Sometimes, the funding that JDRF can provide for researchers is exactly the invitation they need to get into the field of type 1 diabetes (T1D) research. Other times, sustained grants are the critical boost that someone with more experience needs in order to branch out and establish his or her own lab. Creating and sustaining a passionate pipeline of early-career researchers is one of JDRF’s ever-present goals.
- Manoj Gupta, Ph.D., is a postdoctoral fellow at the Joslin Diabetes Center. He’s comparing samples from people who have had T1D for more than 15 years. By studying proteins to determine why some people rapidly develop kidney complications and others don’t, Dr. Gupta may help develop therapies that benefit people with kidney complications.
- Chandrabali Bhattacharya, Ph.D., is a postdoctoral fellow at the Massachusetts Institute of Technology. She’s working on developing sensors that can detect glucose quickly. These smart insulin systems would be able to respond right away to elevated glucose levels, release the right amount of insulin and stop when glucose is normal.
- Monika Niewczas, M.D., Ph.D., M.P.H., is an assistant professor at Harvard Medical School and assistant investigator at Joslin Diabetes Center. Dr. Niewczas is working to understand how the body develops diabetic kidney complications. She then plans to translate that research into therapies that will help individuals with the disease.
- Kacey Prentice, Ph.D., is a postdoctoral fellow at the Harvard T.H. Chan School of Public Health. Dr. Prentice is working to better understand beta cell function, so that she can help preserve beta cells and prevent people from developing T1D to begin with.
- Elad Sintov, Ph.D., is a postdoctoral fellow at Harvard University. Dr. Sintov is producing beta cells from stem cells. Now he is trying to figure out ways to genetically modify those cells so that a transplant recipient’s immune system will not notice them and mount an attack.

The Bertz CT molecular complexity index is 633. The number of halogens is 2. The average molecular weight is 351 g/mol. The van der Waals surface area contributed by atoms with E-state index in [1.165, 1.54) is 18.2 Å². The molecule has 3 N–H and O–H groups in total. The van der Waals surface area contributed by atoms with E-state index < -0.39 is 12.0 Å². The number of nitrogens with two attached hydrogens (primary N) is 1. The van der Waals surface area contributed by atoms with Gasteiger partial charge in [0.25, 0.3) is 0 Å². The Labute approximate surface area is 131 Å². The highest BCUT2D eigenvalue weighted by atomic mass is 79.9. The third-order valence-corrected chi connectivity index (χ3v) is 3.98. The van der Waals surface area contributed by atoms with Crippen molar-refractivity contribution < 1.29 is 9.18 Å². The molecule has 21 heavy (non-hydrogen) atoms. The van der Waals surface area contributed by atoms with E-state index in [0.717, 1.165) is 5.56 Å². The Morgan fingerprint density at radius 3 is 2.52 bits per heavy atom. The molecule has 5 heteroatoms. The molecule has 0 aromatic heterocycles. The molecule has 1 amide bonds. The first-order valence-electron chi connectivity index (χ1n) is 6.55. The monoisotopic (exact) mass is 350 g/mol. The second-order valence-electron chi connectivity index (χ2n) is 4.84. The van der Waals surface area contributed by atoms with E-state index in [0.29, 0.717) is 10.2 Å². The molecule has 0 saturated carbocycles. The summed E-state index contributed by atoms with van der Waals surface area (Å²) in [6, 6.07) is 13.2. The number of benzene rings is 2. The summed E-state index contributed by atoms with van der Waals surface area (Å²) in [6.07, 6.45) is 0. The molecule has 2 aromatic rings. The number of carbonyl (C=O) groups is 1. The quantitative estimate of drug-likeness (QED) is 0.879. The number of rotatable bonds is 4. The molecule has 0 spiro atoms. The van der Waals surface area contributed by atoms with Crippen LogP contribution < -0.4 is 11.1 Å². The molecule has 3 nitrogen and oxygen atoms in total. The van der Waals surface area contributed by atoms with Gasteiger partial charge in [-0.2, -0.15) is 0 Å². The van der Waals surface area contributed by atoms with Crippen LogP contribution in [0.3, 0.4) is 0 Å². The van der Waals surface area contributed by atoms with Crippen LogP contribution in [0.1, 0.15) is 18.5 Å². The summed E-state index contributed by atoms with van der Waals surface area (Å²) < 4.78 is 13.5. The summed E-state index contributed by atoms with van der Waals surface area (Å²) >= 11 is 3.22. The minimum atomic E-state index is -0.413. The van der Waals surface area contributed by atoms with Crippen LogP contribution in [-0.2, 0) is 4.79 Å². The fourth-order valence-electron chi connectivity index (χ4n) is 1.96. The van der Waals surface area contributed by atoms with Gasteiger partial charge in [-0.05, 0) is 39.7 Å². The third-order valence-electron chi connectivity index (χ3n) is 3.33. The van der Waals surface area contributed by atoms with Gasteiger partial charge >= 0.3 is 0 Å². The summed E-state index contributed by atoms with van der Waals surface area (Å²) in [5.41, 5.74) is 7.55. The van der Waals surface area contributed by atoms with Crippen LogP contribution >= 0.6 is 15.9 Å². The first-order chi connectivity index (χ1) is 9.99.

Please join us for an inside look, as we present the eighth video in our Inside the Lab series. Find out how a few key up-and-coming T1D researchers are using JDRF support to push forward a few key lines of research.
If you haven’t seen the other featured videos in this series already, don’t miss out. See how scientists are collaborating to expedite the process of finding cures and improving lives:
- Boston: A Global Leader of Type 1 Diabetes Researchis an overview of the leading scientists and institutions for T1D investigations in Boston and JDRF’s role in shaping and supporting this research.
- Beta Cell Replacement Research in Bostonlooks at the collaborations and skills that researchers in Boston are using to tackle the complex task of replacing beta cells in people with T1D.
- Beta Cell Regeneration Research in Bostonasks: Can we internally regenerate and protect existing beta cells, and therefore find cures for T1D?
- Prevention Research in Bostonshows experts that are working to delay T1D, or stop it before it starts.
- Immune Therapy Research in Bostonasks: Can we redirect the body’s immune response to find cures for T1D?
- Kidney Complications Research in Bostonlooks at how we are working to prevent the predictable: kidney disease for 1 in 4 people who have T1D.
- Eye Complications Research in Boston shows how we can used improved technology and data processing to more quickly determine solutions for diabetic eye disease.
Funding young scientists is one of JDRF’s best opportunities to increase our knowledge of the disease and find cures for T1D. Please consider donating today, and we’ll turn type 1 into type none, with your support.